Note: Do not read on if you have yet to see Season 1, Episode 5 of "The Americans," titled "COMINT."
In Episode 5 of "The Americans:" Elizabeth gets stuck in an FBI agent's trunk. Nina learns a new word, again. Philip and Stan are officially BFFs, and basically every woman on the show puts out to get ahead.
I complained last week that the show wasn't gripping me with suspense. And it still isn't. But things are starting to unfold quickly and I'm hoping that at least one -- come on, just one -- plot line carries over into next week so this doesn't all turn into "Law and Order: KGB Unit."
This week, the FBI has new communication encryptors, which means that the Director of the KGB over at the Soviet embassy cannot get in touch with an agent he's mentored, and who also happens to be spiraling out of control. This agent, Udacha, has been working as a private contractor in the Ballistic Missile Defense Program. He's stolen blueprints, provided intelligence and has an entire network set up at the Defense Department. His wife just died, he's paranoid, lonely, and he wants to talk to the KGB Director. But the embassy can't set up a meet because it means potentially leading the FBI to him.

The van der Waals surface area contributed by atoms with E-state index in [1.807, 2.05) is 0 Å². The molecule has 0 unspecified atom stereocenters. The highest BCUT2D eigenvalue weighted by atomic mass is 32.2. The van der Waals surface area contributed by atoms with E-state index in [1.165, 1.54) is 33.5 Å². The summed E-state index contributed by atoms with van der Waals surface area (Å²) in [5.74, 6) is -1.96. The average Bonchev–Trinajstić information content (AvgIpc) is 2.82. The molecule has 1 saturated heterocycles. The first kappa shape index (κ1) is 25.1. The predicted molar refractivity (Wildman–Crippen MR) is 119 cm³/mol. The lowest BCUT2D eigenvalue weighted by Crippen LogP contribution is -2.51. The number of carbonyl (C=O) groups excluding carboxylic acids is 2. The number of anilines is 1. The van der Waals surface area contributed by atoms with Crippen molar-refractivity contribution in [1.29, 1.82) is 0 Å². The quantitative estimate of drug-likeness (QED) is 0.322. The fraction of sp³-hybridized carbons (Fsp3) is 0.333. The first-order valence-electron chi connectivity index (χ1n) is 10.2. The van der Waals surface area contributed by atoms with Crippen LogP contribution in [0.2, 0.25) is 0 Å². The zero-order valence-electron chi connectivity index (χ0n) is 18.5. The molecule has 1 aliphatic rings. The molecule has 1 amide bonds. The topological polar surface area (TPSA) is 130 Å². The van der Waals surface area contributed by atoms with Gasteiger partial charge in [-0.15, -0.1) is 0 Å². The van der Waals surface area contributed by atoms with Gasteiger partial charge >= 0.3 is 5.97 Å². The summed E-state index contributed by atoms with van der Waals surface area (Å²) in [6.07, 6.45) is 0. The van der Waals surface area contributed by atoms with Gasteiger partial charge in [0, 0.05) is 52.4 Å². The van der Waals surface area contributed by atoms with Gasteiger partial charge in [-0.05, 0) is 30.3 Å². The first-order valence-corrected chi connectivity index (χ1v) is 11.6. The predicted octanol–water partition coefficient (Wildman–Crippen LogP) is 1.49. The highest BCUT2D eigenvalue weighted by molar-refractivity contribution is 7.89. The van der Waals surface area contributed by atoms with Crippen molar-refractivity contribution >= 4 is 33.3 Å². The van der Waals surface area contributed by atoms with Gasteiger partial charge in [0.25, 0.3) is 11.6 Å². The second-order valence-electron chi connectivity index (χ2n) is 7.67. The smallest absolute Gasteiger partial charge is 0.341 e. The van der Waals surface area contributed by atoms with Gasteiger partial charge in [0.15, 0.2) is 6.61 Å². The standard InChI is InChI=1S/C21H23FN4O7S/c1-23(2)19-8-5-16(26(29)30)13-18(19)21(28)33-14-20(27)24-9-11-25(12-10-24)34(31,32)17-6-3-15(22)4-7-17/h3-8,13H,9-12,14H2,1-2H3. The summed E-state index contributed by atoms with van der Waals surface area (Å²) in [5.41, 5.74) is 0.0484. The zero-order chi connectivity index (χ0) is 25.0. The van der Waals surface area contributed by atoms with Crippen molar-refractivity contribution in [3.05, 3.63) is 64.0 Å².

So, Claudia tasks Elizabeth and Philip with getting their hands on the new FBI encryption codes so they can once again know when the FBI is following them and go about their business.
Philip springs into action, after playing racquetball with Stan all morning, by putting on his silly wig and going to visit Martha, the aide from the counterintelligence unit. She thinks he's a quality control guy from the department, remember? She has a crush on him -- buys new shoes for their meet and cracks a bottle of red wine to steal a smooch. Philip rebuffs her, but does get some intel on who's running the system over at FBI headquarters. This is when Elizabeth steps up and puts on her own silly wig to seduce the guy who created the encryption codes. She finds out that the codes aren't just new, but they are also mobile! With all that info in hand, they stage a fender bender with an FBI agent's car. Clad in silly wig, Philip follows it to the mechanic, with his own car with a fake problem. He stalls the agent and mechanics with silly car talk, while Elizabeth crawls out of their trunk and into the FBI car's trunk. She manages to get the encryption codes, but not before the agent gets a call and pulls out of the garage, with Elizabeth in the back of it.